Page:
"So, where do Doctor Ling Ran's patients come from? You know, the doctor we spoke of yesterday?" Hayato Ueda was still very concerned about this.
Pan Hua spoke, unconcerned, "Don't worry about him anymore for now. Ling Ran is a one-show pony. Although he has performed some surgeries, he is still very young. He won't be able to catch up to our total surgery count."
"He has completed at least one or two hundred surgeries using the M-Tang technique. It's a very high number even in Japan."
"Two hundred cases isn't much." Pan Hua laughed. He then said, "I have done hundreds of surgeries using the M-Tang technique in Japan in just a few months, and I did not publicize it as much. When I was in China, I also performed plenty of them. I think I did about dozens of cases. Moreover, it's not as if I specialize only in the M-Tang technique…"
"But if it's just flexor tendon injury surgeries…"
"Soon, we will perform at a rate where Ling Ran will not be able to reach, even if he works himself to death. The more operations we perform, the less he has to scavenge. It could not be helped. At some point, patients will also become resources," Pan Hua laughed and said, "If I have to say, we are doing this for Ling Ran, too. I heard that he only started doing more surgeries after knowing that I am about to come back. So, he should understand that when we come, he would have to stand aside. Therefore, it is no big deal claiming a slightly larger volume of surgery."
"Is that so?"
Pan Hua smiled gently and said to Hayato Ueda, "Professor Ueda, your goal in coming to China was to do surgeries. How many surgeries do you want to do? Two hundred cases? Three hundred cases?"
Hayato Ueda's cheeks became rosy, and he slowly said, "My goal is to do six hundred surgeries. My previous record was four hundred cases, if I can do another six hundred cases, my surgery count will have me become the fifth-ranking doctor among the doctors currently in-service in the Orthopedics Department…"
"Oh, do you want to complete six hundred cases in a year?"
"Huh? That's impossible."
Pan Hua laughed, "In China, as long as you want to do it, that's not a problem. You just need to do two cases a day."
"About that…" Hayato Ueda mumbled in Japanese. "There are only two hundred working days a year.
"If you count it that way…"
"We won't be able to perform surgeries on consultation days. There will also be inpatient consultation days and meeting days. If we calculate things in this manner, the days where we can perform surgeries can only be less than one hundred and fifty days." Hayato Ueda carefully calculated. "I will need to work overtime a lot more if I were to do one hundred and fifty days of surgeries."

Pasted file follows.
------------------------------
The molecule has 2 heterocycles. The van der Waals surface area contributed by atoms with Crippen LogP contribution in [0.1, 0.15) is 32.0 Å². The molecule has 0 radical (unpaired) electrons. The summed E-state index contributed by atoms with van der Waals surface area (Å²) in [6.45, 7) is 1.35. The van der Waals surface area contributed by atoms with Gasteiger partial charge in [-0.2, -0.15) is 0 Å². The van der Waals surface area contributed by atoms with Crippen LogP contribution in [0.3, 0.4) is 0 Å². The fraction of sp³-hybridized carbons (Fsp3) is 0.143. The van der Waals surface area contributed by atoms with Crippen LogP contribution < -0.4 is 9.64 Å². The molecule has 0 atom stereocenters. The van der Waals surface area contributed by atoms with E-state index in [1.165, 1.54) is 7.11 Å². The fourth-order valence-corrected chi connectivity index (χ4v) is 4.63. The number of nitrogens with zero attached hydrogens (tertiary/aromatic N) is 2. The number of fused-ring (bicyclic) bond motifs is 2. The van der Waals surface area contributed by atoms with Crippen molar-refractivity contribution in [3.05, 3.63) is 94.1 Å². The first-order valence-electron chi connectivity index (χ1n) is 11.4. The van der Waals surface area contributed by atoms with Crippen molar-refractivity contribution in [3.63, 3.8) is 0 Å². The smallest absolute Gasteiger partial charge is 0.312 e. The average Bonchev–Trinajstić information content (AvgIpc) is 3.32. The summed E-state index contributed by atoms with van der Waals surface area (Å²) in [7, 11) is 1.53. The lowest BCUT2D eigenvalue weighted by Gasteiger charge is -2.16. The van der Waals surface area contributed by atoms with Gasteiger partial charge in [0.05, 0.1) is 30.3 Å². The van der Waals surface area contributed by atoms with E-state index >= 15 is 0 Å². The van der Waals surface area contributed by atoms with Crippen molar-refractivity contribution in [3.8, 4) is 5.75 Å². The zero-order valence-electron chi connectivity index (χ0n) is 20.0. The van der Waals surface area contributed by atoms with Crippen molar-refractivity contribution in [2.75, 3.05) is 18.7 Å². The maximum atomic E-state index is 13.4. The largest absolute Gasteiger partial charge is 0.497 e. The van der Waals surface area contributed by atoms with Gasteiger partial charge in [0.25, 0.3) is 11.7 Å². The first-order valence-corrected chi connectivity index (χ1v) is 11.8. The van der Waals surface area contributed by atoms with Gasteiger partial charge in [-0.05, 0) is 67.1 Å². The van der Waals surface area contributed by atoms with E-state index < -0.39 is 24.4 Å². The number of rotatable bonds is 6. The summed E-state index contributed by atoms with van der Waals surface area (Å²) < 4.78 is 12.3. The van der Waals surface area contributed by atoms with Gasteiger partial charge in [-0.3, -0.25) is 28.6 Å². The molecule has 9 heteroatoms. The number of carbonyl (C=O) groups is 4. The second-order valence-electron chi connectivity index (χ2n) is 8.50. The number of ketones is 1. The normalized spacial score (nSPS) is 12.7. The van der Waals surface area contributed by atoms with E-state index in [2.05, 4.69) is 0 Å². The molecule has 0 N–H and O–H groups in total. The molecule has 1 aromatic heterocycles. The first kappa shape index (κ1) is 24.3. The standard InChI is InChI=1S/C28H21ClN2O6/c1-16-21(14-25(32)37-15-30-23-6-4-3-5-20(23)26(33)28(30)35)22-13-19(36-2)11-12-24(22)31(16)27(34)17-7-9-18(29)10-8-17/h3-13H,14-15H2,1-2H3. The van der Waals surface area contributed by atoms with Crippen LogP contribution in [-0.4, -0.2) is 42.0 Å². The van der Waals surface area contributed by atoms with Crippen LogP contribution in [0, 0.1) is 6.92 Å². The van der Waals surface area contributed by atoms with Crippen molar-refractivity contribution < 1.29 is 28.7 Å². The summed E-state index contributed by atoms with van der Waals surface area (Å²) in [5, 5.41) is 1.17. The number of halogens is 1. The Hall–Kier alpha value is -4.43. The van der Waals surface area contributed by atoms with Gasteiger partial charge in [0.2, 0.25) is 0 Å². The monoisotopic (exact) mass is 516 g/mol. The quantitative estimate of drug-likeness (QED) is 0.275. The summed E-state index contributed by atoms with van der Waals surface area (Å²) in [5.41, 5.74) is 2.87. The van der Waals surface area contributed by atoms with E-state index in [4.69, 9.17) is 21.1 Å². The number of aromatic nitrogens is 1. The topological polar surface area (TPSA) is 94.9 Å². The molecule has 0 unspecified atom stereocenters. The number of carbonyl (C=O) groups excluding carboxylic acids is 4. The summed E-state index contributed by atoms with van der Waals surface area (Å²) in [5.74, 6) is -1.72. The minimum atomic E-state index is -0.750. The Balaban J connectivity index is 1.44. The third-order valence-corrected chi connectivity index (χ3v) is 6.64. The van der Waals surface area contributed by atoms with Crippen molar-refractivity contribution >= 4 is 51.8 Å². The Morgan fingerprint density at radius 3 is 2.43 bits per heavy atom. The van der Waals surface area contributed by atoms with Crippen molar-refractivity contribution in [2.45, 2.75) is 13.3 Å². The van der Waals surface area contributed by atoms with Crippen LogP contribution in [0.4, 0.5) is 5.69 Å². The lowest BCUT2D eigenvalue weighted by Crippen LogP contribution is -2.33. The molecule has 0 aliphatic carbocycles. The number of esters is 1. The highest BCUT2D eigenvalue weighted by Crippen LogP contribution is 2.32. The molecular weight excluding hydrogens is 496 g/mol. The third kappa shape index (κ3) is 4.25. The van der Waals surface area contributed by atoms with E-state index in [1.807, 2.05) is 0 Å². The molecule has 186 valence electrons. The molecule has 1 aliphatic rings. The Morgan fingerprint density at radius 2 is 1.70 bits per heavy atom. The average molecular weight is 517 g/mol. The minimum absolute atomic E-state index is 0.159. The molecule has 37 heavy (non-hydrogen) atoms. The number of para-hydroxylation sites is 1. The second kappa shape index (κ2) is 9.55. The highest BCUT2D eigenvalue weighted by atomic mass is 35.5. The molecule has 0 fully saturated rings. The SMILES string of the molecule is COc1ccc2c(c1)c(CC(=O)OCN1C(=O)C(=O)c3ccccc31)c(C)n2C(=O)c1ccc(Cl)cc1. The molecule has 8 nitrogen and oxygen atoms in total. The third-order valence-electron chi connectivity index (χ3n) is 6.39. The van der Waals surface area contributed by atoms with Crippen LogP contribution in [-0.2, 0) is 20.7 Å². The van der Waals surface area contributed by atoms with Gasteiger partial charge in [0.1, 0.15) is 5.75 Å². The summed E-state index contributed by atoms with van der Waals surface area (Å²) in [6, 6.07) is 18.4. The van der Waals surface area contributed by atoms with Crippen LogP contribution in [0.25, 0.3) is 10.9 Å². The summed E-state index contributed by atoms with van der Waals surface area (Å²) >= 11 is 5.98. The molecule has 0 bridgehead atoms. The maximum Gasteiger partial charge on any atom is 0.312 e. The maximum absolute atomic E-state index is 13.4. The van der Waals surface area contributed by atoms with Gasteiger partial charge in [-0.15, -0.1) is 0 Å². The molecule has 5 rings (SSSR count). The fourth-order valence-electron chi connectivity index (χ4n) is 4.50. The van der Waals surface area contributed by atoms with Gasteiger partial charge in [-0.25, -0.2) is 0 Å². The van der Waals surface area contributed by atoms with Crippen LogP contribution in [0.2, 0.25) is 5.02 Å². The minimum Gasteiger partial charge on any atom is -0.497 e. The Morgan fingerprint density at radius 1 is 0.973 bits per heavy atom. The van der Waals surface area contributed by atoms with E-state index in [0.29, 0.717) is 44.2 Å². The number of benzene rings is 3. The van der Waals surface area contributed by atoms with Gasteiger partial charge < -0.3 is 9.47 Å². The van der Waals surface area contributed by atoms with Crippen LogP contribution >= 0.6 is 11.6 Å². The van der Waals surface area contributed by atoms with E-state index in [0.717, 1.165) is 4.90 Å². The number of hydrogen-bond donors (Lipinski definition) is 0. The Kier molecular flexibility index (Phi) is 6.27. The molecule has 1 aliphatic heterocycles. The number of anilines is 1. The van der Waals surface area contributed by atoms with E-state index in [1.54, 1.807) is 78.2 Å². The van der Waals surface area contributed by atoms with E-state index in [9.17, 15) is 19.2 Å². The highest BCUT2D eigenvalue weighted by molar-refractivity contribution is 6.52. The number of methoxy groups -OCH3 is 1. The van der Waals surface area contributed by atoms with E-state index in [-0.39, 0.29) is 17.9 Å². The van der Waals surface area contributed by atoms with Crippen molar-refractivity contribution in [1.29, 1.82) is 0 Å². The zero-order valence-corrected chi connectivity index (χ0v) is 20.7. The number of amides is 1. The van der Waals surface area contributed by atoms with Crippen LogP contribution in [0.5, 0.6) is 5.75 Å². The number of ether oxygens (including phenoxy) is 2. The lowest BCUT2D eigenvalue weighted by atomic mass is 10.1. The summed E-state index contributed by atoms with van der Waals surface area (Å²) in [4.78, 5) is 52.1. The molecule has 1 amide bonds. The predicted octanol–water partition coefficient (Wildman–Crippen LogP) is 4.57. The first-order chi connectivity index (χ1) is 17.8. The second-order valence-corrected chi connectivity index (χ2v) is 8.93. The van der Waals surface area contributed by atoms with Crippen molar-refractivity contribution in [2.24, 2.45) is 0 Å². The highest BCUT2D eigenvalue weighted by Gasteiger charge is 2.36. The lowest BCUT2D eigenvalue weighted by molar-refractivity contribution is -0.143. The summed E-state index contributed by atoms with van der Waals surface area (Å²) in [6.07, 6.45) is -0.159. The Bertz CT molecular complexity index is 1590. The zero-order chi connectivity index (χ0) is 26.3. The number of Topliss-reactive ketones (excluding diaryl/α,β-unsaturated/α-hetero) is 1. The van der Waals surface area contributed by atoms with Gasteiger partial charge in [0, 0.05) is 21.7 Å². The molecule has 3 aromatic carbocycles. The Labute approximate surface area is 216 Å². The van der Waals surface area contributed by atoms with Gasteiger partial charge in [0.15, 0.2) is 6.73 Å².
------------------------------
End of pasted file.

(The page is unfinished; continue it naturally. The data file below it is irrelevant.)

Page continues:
"If you have to put it that way…" Pan Hua laughed again. "An average of four surgeries a day is really a little too much."
"Yeah. If you perform surgeries every day, two surgeries per day is a lot." Hayato Ueda forced himself to chuckle a few times and said, "I am going to complete my plan in three years."
Six hundred surgeries in three years meant that he only needed to complete two hundred surgeries per year.
Pan Hua smiled as he wrapped up the current consultation. Pan Hua could not help but recall his in-service training in Japan. He thought to himself, 'The Japanese are really too lazy. Although four surgeries per day is a bit too much, the average of three is not a problem. Two hundred surgeries a year is nothing.'
Another patient sat down and handed over his test results.
Pan Hua read the report as he spoke to Hayato Ueda in Japanese, "We have to do more surgeries. This is the last bout for Ling Ran to do several surgeries every day, there is a possibility that he has burnt out. However, even you will find it a waste, if you hand over all the surgeries to a young man, right?"
Hayato Ueda knew what Pan Hua meant. In fact, in Japanese hospitals, it was more common for surgeons to fight over surgeries.
This was primarily so for young doctors. They would spend a lot of time and effort just to practice their skills. Because of this, Hayato Ueda had come to Yun Hua to get a chance to perform surgeries.
Since there was a limited number of patients available, the more surgeries Pan Hua and Hayato Ueda did, the fewer surgeries Ling Ran would be left with.
Hence, no matter how many surgeries Ling Ran could do every day, it was meaningless.
But there was a possibility that Ling Ran had run himself to the ground because of this day, and was eagerly waiting for him to take over his surgeries.
"We can handpick our patients. We can do whatever surgeries that we like. Just leave the ones that we don't like to Ling Ran. I am the Hand Surgery Department's associate chief physician. No one will pick him first." Pan Hua added another sentence.
Hayato Ueda was happier after he heard this, because he had not received such a treatment when he was in Keio.
Hayato Ueda thought, 'If that is the case, I can adjust the difficulty of the surgeries myself. Not only can I accumulate enough surgeries; I can also improve my skills. It is not a fantasy for six hundred surgeries to be done within three years.'